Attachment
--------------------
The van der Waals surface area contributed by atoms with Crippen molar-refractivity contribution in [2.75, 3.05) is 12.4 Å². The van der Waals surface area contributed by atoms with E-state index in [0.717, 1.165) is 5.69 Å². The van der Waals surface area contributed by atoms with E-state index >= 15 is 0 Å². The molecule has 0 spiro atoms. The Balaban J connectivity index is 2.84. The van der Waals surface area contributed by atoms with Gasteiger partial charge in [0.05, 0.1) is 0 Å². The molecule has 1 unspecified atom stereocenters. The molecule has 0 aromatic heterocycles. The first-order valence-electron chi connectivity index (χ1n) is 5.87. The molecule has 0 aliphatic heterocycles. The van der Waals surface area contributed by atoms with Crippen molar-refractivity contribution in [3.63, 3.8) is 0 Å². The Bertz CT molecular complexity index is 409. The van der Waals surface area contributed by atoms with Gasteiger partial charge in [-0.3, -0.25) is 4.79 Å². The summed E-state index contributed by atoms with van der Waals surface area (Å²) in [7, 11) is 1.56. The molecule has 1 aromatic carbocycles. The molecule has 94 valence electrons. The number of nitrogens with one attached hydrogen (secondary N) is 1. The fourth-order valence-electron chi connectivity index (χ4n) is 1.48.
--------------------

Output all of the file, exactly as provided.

The van der Waals surface area contributed by atoms with Crippen molar-refractivity contribution in [2.75, 3.05) is 12.4 Å². The van der Waals surface area contributed by atoms with E-state index in [0.717, 1.165) is 5.69 Å². The van der Waals surface area contributed by atoms with E-state index >= 15 is 0 Å². The molecule has 0 spiro atoms. The Balaban J connectivity index is 2.84. The van der Waals surface area contributed by atoms with Gasteiger partial charge in [0.05, 0.1) is 0 Å². The molecule has 1 unspecified atom stereocenters. The molecule has 0 aromatic heterocycles. The first-order valence-electron chi connectivity index (χ1n) is 5.87. The molecule has 0 aliphatic heterocycles. The van der Waals surface area contributed by atoms with Crippen molar-refractivity contribution in [3.63, 3.8) is 0 Å². The Bertz CT molecular complexity index is 409. The van der Waals surface area contributed by atoms with Gasteiger partial charge in [-0.3, -0.25) is 4.79 Å². The summed E-state index contributed by atoms with van der Waals surface area (Å²) in [7, 11) is 1.56. The molecule has 1 aromatic carbocycles. The molecule has 94 valence electrons. The number of nitrogens with one attached hydrogen (secondary N) is 1. The fourth-order valence-electron chi connectivity index (χ4n) is 1.48.